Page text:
How the New York Giants can maximize Kadarius Toney in 2021

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When the New York Giants traded back in the 2021 NFL draft and landed Kadarius Toney at 20th overall, most were perplexed at the simple fact that general manager Dave Gettleman managed to execute an improbable deal. The Giants added another first-round pick for the 2022 draft, courtesy of the Chicago Bears, but they also managed to grab an offensive weapon in Toney, who offers a unique blend of agility and play-making ability to an offense that ranked last in yards after the catch last year.

However, Toney has received unwarranted negative attention as of late due to a string of unfortunate events, thanks to an equipment mishap with his cleats, leaving practice early due to a family emergency, and his rapping hobby.

Let’s just be happy that Toney is focusing on music rather than putting himself in undesirable situations; queue the DeAndre Baker debacle.

Some analysts, like Bleacher Report’s Kristopher Knox, believe that Toney could disappoint in 2021, but he leaves out context in his evaluation.

Those expecting New York Giants first-round pick Kadarius Toney to be an instant difference-maker in the level of D.K. Metcalf or Justin Jefferson could be disappointed. The Florida product has undeniable speed, but he’s extremely raw as a route-runner.

“His routes can look like one-on-one isolation basketball moves at times, but he has the ability to make instant cuts and break his routes off sharply. He could become a much more creative and consistent route runner in due time,” NFL Media’s Lance Zierlein wrote.

Toney may primarily be a gadget player early in his career, and while there’s value in that, many New York fans may be disappointed that he isn’t an instant 1,000-yard pass-catcher.

What should the New York Giants expect from Toney in 2021?

Very few expect Toney to be a 1000+ yard contributor in his rookie campaign, but rather a change of pace player who operates specifically out of the slot and can be deployed as a gadget player. His versatility on offense should allow coordinator Jason Garrett and his coaching staff to devise more creative game plans and keep defenses on their toes. With a player that forced a 35% missed tackle rate in 2020, the Giants can maximize his shiftiness in the open field and get the ball in his hands with space to work with.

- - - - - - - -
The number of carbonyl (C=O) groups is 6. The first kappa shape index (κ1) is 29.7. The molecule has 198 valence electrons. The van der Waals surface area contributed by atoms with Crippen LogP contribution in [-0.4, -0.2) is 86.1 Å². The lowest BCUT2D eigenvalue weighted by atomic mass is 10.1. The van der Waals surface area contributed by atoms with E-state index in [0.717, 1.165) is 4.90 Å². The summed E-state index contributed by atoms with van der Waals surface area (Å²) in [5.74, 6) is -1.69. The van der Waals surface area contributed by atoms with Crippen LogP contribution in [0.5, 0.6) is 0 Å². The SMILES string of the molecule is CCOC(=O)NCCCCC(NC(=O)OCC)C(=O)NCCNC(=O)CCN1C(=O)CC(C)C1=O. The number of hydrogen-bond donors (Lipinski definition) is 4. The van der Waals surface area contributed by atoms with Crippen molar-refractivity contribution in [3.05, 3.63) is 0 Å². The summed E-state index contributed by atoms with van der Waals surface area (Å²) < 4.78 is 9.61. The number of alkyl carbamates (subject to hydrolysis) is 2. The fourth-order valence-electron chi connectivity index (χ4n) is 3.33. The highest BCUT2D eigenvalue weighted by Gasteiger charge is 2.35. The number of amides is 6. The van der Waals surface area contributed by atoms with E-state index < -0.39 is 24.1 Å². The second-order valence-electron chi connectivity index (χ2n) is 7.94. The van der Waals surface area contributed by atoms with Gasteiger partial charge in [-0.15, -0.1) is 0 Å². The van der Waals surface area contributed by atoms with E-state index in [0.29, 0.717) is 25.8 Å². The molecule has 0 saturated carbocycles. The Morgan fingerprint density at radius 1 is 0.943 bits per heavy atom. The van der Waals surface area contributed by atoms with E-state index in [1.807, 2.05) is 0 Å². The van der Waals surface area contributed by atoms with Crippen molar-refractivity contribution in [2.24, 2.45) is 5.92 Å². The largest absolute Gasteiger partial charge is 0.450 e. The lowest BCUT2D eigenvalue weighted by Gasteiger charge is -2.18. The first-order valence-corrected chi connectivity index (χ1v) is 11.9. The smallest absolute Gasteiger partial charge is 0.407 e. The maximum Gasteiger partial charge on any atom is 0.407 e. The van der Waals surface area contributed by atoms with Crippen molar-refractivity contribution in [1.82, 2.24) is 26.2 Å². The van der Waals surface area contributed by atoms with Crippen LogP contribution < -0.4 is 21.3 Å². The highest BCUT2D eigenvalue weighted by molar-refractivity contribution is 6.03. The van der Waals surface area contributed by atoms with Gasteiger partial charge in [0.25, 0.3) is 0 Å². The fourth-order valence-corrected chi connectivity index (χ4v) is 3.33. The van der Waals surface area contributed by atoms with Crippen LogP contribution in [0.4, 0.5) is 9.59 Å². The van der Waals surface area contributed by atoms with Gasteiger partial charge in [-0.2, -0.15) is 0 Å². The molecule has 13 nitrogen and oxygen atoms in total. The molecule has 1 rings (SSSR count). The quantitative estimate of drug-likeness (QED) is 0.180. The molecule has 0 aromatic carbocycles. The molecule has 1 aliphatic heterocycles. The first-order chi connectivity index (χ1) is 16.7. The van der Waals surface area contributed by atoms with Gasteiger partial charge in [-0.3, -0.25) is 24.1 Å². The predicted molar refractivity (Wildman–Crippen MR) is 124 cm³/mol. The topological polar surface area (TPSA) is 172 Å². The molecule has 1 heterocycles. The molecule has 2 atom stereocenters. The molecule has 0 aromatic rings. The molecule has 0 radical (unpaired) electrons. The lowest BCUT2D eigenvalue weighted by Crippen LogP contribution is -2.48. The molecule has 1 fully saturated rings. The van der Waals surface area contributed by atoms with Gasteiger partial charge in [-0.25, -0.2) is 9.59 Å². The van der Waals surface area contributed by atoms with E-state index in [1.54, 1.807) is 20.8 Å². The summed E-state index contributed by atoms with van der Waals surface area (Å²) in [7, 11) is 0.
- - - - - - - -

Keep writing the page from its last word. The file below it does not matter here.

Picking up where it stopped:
Considering who the Giants added this off-season, they will likely push the field vertically with Kenny Golladay and Darius Slayton on the outside, which will allow Sterling Shepard and Toney to operate with more space in the interior. Taking more defenders out of the box will help the slot receivers and running game but will also take significant pressure off the offensive line. Defenses played cover-1 and cover-0 at an astronomical rate last year, indicating they were sending 5+ blitzers and playing man-coverage across the board. The NFL is a mismatch league, and when you’re sending more 5+ blitzers at five blockers, you’re likely going to have issues.

Last season, Toney caught 70 passes for 984 yards and recorded 11 total touchdowns, showcasing his ability to put points on the board. He’s what Dave Gettleman would call a “touchdown maker” and even referred to him as a “receiver who runs like a running back.”

When you have a player like Toney with such a strong center of gravity and high effort, you can put him in positions to succeed. Ultimately, giving him space to work with and drawing attention to the boundaries will help maximize his potential. With so many weapons to spread the ball to, Toney’s lack of production won’t be a result of his own doing, but rather the scheme trying to feed the ball to Golladay, Saquon Barkley, etc.

It is also positive to see that Kadarius has only dropped two passes in four years, indicating strong hands to go with basketball-like isolation moves. He should be a devastating weapon for the Giants, who focuses on exploiting matchups in the secondary.

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